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Power sources in series?

  1. Nov 16, 2014 #1
    When two batteries/power supplies are connected in series their current must be equal while the voltage is increased. Why is that so? Why wouldn't current increase equally as voltage increasing when connected in series?

    Just wanted to understand the theory behind this.
  2. jcsd
  3. Nov 16, 2014 #2


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    If the current was not equal, then there would be an accumulation of charge.

    What the current is depends on the load. Given negligible internal resistance and a simple resistive load, the current would be larger than that for a single power source - but the current through both power sources would still be the same.
  4. Nov 16, 2014 #3

    Well if the load's resistance is equal to 1 Ohm, and there is a 5W power supply and another 10W power supply connected in series.
    The 5W supply's current is 2.23A at 2.23V, while the 10W supply is 3.16A at 3.16V, the current through both source would be equal to what?
    I'm confused to which value would it be equal to(for it to be the same), if charge accumulates then current is equal to 2.23+3.16?

    Also, wouldn't the accumulation of charge go against (KCL)?
    Last edited: Nov 16, 2014
  5. Nov 16, 2014 #4
    Power supplied by voltage source to a circuit is P= V⋅I . V is voltage between terminals of the source and I current through the source. The powers supplied by sources are P1=V1⋅I1 and P2=V2⋅I2. Since current through the sources put in series must be same, how much power in equation Ptot=P1+P2 gets generated by each source depends on voltages of the sources during opearation. If one voltage source generates twice more power than other, it must have twice higher voltage.
  6. Nov 16, 2014 #5


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    To work out this sort of problem you have to approach it in the right order or you get nonsense. You do not get power supplies that are '10W or 5W'. You normally specify a power supply in terms of the volts it will supply and then the current will depend on the resistance of the load. The 10W or 5W rating refers to the maximum power it will supply (i.e. there will be a limit to the current it can supply before it fails or limits itself).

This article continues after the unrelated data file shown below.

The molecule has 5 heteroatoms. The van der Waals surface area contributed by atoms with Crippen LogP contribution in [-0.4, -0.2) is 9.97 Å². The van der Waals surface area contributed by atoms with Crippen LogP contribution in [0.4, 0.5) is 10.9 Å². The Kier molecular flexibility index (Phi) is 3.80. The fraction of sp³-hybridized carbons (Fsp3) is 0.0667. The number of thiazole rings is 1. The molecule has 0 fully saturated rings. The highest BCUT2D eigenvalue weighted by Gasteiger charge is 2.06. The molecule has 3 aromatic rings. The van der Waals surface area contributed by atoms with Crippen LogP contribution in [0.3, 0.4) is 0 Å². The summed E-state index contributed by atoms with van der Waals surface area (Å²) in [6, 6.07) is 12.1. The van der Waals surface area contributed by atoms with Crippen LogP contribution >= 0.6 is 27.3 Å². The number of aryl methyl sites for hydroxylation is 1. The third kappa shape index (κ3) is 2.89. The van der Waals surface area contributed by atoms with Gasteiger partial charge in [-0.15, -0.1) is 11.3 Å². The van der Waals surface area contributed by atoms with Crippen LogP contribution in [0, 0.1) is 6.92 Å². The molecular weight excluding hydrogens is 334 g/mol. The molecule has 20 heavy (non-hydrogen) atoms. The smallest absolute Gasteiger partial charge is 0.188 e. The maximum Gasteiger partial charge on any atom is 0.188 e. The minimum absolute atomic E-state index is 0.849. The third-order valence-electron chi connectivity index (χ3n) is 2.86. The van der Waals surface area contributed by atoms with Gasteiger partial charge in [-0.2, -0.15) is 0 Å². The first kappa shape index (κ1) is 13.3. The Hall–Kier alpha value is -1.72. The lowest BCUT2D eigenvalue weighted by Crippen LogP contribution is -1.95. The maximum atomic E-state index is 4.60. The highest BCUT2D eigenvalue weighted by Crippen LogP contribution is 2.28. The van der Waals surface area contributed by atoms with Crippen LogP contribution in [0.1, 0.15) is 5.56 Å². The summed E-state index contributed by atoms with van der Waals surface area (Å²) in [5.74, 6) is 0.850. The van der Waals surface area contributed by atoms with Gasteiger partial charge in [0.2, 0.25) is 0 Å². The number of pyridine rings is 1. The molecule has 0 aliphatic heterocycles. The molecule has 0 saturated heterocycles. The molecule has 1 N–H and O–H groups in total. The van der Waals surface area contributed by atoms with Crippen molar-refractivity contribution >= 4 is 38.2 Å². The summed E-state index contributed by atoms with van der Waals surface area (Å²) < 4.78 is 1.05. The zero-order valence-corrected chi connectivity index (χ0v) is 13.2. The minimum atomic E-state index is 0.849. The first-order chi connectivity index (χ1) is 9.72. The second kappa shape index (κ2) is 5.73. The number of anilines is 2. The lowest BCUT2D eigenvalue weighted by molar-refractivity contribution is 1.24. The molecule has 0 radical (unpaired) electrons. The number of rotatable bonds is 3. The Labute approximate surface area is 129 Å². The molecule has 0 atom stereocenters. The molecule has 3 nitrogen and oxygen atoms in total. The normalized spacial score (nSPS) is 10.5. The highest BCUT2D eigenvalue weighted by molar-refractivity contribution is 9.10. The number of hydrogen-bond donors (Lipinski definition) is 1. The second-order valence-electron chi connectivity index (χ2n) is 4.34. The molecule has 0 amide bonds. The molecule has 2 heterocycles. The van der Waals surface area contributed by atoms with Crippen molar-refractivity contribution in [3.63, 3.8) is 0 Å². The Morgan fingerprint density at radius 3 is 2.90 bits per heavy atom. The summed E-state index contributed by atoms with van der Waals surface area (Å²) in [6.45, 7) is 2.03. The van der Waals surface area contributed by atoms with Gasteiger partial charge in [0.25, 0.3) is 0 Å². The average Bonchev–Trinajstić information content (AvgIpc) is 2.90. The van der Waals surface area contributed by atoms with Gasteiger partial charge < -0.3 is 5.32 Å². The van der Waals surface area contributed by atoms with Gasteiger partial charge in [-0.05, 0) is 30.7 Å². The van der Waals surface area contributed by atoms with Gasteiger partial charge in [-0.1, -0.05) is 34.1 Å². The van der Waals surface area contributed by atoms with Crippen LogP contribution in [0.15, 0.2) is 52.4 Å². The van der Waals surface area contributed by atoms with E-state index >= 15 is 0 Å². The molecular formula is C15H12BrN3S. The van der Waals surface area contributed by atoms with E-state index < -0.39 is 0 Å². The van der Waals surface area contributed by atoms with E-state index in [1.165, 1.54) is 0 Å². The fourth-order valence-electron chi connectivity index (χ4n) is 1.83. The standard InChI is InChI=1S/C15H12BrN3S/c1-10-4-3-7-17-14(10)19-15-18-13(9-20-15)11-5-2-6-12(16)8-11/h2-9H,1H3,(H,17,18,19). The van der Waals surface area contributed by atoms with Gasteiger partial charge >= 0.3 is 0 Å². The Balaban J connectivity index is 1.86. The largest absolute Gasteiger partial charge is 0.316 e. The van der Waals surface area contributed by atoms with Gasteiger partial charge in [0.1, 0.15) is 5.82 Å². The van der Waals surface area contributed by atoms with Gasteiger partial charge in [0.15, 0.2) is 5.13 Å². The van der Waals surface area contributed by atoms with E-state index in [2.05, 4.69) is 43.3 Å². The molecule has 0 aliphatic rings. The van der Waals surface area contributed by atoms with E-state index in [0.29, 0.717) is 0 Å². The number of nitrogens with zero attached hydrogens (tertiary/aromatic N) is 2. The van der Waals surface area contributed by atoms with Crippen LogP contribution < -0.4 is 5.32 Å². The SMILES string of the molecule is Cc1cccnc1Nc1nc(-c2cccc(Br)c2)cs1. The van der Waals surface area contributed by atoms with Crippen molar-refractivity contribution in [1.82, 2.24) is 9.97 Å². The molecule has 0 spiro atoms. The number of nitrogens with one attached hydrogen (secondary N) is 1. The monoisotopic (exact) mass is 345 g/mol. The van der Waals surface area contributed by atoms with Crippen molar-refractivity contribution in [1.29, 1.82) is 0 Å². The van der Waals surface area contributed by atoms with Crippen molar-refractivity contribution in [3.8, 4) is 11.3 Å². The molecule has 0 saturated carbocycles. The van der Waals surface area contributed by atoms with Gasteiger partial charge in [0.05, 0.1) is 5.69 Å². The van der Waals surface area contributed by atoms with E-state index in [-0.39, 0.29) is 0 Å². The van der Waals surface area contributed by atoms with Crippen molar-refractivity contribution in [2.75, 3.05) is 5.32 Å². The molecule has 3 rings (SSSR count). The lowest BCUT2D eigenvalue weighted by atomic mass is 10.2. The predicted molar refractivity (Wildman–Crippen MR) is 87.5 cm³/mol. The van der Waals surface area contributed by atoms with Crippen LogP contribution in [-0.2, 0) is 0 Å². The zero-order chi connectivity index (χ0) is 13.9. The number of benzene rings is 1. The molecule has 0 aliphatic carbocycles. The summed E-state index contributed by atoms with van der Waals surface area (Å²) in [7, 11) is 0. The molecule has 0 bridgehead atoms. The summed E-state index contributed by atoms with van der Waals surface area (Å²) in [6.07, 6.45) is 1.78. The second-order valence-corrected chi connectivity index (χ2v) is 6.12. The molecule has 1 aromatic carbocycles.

So: you have to add together the voltages of the two series-connected supplies. Then you work out the current that the load will pass with that voltage. It is always possible that the value of current you get from your calculation will exceed the current that one or both supplies can deliver and that means you cannot work out what will happen without more knowledge of the details of the power supply spec. It's no longer an ideal situation.
    If you apply Kirchhoff to this sort of problem, you can't go wrong. (Well - you know what I mean!)
  7. Nov 16, 2014 #6

    The current is way beyond the budget! What to do now?
    I know that if two power source with "
    unequal" current are in series the circuit would immediately fail and major damages would occur. Therefore, was told to avoid it.
  8. Nov 17, 2014 #7


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    Both supplies, if in series, would, of course, have the same current through them. You can't fight K1!
    What to do now? Major re-think, imo. If two supplies have the same nominal op volts then you can contemplate putting them 'almost' in parallel, as long as you have a low value balancing resistor to take care of any fine voltage difference between them. Without that resistor, only the one supply would actually be supplying any current.
    You need to specify the actual problem in detail, I think, if you want any really useful advice about this situation. It's not straightforward.
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